Let $L$ be a finite distributive lattice with $n$ elements. Let $C=(c_{x,y})$ be the $n \times n$ matrix with entry 1 in case $x \leq y$ and 0 else. The Coxeter matrix of $L$ is defined as the matrix $G_L=-C^{-1}C^T$ (this is the matrix of the Auslander-Reiten translation acting on the Grothendieck group of the derived category of the poset).

I noted that for $n \leq 10$ it was always true that the permanent of $G_L$ is either $1$ or $-1$. I was able to prove it only for some small cases such as Boolean algebras and some random examples.

Question 1: Is this true in general?

Question 2: Does one have a nice order theoretic characterisation when it is $1$ or $-1$ in case question 1 is true?

Question 3: Let $L_n$ be the set of distributive lattices with n elements. Is the sum $|\sum_{L \in L_n}^{}{\mathrm{Perm}(G_L)}|$ bounded for $n \rightarrow \infty$? For $n \leq 10$ it was at most 2.

It is also interesting to note that for arbitrary finite lattices it seems that the permanent of $G_L$ can be arbitrary large.

My knowledge of permanents is close to zero so I'm sorry in case this question is not suitable for MO.

The values of this statistic for posets has been entered recently here: http://www.findstat.org/StatisticsDatabase/St001472 .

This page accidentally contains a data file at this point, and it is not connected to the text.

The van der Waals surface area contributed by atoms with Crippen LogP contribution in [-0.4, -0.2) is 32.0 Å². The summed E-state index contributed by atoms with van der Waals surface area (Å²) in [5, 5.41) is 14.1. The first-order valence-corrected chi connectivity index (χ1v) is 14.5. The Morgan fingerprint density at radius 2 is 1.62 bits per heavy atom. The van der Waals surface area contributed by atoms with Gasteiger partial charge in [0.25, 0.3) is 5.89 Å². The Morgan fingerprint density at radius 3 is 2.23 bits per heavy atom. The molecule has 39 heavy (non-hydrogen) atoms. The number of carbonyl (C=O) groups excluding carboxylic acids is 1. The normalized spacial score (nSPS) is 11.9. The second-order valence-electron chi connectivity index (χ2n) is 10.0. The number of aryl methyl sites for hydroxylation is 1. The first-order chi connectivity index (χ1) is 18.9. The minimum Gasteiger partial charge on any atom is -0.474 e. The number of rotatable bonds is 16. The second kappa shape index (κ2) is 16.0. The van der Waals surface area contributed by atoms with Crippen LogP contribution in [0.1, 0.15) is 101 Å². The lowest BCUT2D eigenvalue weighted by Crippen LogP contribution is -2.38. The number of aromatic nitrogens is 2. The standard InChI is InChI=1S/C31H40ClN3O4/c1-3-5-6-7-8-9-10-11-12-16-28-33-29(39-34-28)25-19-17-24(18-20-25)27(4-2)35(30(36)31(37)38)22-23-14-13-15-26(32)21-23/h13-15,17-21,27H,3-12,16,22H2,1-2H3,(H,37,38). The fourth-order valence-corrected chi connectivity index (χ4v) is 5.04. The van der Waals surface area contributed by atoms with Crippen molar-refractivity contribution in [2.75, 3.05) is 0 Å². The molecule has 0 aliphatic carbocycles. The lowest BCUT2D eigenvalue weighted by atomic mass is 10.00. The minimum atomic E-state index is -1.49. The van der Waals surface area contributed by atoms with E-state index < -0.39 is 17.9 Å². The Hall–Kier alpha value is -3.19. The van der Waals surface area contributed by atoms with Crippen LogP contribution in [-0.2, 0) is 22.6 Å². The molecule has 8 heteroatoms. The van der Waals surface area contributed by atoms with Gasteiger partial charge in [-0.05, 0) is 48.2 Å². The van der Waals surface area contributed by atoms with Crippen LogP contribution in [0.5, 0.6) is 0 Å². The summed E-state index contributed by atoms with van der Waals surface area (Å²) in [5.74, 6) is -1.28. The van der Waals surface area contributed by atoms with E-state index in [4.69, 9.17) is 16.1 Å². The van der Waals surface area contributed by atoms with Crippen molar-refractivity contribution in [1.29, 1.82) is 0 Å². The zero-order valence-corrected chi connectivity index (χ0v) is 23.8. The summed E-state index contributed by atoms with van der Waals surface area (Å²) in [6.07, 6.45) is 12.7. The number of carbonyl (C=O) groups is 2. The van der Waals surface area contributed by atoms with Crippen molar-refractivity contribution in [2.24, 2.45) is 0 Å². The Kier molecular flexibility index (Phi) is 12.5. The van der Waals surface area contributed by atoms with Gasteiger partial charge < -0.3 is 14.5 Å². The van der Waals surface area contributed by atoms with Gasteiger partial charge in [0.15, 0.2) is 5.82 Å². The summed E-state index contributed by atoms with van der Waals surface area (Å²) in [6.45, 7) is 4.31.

• $\begingroup$ @IlyaBogdanov Do you mean this statistic: findstat.org/StatisticsDatabase/St000914 ? If yes, then it might not be true since here the values -1 and 1 occur while in findstat.org/StatisticsDatabase/St000914 only the value 1 occurs for distributive lattices. $\endgroup$ – Mare Oct 5 '19 at 14:58
  • $\begingroup$ @IlyaBogdanov What you mean would be the sum of all entries of $C^{-1}$, or? $\endgroup$ – Mare Oct 5 '19 at 14:59
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    $\begingroup$ Oh! Yes, sorry, working further;) $\endgroup$ – Ilya Bogdanov Oct 5 '19 at 15:00
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    $\begingroup$ Note that the entries of $C^{-1}$ are the Mobius function of $L$. $\endgroup$ – David E Speyer Oct 7 '19 at 13:41

$\def\low{\mathop{\mathrm{low}}}\def\perm{\mathop{\mathrm{perm}}}$This seems to be a (hopefully correct now) answer to Q1 and Q2. But this looks a bit strange --- perhaps, it is worth it to check some consequences on small lattices.

We implement Birkhoff's theorem in a dual form, identifying $L$ with the lattice of upper sets of some poset $P$ (the structure of which is known); we thus regard each $x\in L$ as an upper set in $P$, so that $x\leq y\iff y\subseteq x$ (!). Next, each element $x\in L$ is determined by the set $\min x$ of its minimal elements, and each independent set $Q\subseteq P$ determines an element $u_Q=\{x\in P\colon \exists q\in Q\quad x\geq q\}$ with $\min u_Q=Q$.

1. First, let us learn the structure of $C^{-1}=(\mu(x,y))$. As has been already mentioned in the comments, $\mu$ is the Möbius function of $L$. Fix an element $x$; for every $J\subseteq \min x$, introduce $x^J=x\setminus J$. Clearly, all the $x^J$ are pairwise distinct. Then one can easily see that $\mu(x,x^J)=(-1)^{|J|}$, and these are the only nonzero values of $\mu(x,\cdot)$ (indeed, the matrix $C'$ determined by these values satisfies $C'C=I$.